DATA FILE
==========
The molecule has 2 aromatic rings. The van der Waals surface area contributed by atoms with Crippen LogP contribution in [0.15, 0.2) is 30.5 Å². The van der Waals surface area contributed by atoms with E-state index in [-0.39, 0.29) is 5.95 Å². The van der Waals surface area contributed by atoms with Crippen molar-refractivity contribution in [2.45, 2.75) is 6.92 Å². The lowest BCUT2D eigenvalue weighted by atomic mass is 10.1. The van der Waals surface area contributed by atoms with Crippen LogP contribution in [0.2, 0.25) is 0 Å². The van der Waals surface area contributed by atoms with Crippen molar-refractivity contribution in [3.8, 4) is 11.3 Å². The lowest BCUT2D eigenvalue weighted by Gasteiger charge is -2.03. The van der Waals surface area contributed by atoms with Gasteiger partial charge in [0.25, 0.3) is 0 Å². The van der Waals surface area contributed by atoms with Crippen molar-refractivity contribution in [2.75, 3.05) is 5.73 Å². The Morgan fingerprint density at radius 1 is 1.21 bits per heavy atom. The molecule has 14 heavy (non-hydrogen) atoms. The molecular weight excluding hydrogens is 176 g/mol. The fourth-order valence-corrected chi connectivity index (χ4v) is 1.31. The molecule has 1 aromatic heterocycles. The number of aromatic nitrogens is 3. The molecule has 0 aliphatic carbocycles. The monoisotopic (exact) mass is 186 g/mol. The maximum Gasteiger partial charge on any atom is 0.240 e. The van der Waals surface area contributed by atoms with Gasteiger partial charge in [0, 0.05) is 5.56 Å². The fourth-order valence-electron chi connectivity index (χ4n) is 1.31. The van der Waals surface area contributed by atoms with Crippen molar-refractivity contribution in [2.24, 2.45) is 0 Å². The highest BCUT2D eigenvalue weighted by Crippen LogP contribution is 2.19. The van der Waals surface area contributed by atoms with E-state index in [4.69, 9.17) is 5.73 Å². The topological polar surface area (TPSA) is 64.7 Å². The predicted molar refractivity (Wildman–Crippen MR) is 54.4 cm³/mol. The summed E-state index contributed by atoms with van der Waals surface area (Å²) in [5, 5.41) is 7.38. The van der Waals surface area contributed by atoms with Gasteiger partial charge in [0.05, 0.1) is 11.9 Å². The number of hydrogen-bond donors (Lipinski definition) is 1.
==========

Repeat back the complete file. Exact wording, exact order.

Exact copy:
The molecule has 2 aromatic rings. The van der Waals surface area contributed by atoms with Crippen LogP contribution in [0.15, 0.2) is 30.5 Å². The van der Waals surface area contributed by atoms with E-state index in [-0.39, 0.29) is 5.95 Å². The van der Waals surface area contributed by atoms with Crippen molar-refractivity contribution in [2.45, 2.75) is 6.92 Å². The lowest BCUT2D eigenvalue weighted by atomic mass is 10.1. The van der Waals surface area contributed by atoms with Crippen LogP contribution in [0.2, 0.25) is 0 Å². The van der Waals surface area contributed by atoms with Crippen molar-refractivity contribution in [3.8, 4) is 11.3 Å². The lowest BCUT2D eigenvalue weighted by Gasteiger charge is -2.03. The van der Waals surface area contributed by atoms with Gasteiger partial charge in [0.25, 0.3) is 0 Å². The van der Waals surface area contributed by atoms with Crippen molar-refractivity contribution in [2.75, 3.05) is 5.73 Å². The Morgan fingerprint density at radius 1 is 1.21 bits per heavy atom. The molecule has 14 heavy (non-hydrogen) atoms. The molecular weight excluding hydrogens is 176 g/mol. The fourth-order valence-corrected chi connectivity index (χ4v) is 1.31. The molecule has 1 aromatic heterocycles. The number of aromatic nitrogens is 3. The molecule has 0 aliphatic carbocycles. The monoisotopic (exact) mass is 186 g/mol. The maximum Gasteiger partial charge on any atom is 0.240 e. The van der Waals surface area contributed by atoms with Gasteiger partial charge in [0, 0.05) is 5.56 Å². The fourth-order valence-electron chi connectivity index (χ4n) is 1.31. The van der Waals surface area contributed by atoms with Crippen molar-refractivity contribution in [2.24, 2.45) is 0 Å². The highest BCUT2D eigenvalue weighted by Crippen LogP contribution is 2.19. The van der Waals surface area contributed by atoms with E-state index in [4.69, 9.17) is 5.73 Å². The topological polar surface area (TPSA) is 64.7 Å². The predicted molar refractivity (Wildman–Crippen MR) is 54.4 cm³/mol. The summed E-state index contributed by atoms with van der Waals surface area (Å²) in [5, 5.41) is 7.38. The van der Waals surface area contributed by atoms with Gasteiger partial charge in [0.05, 0.1) is 11.9 Å². The number of hydrogen-bond donors (Lipinski definition) is 1.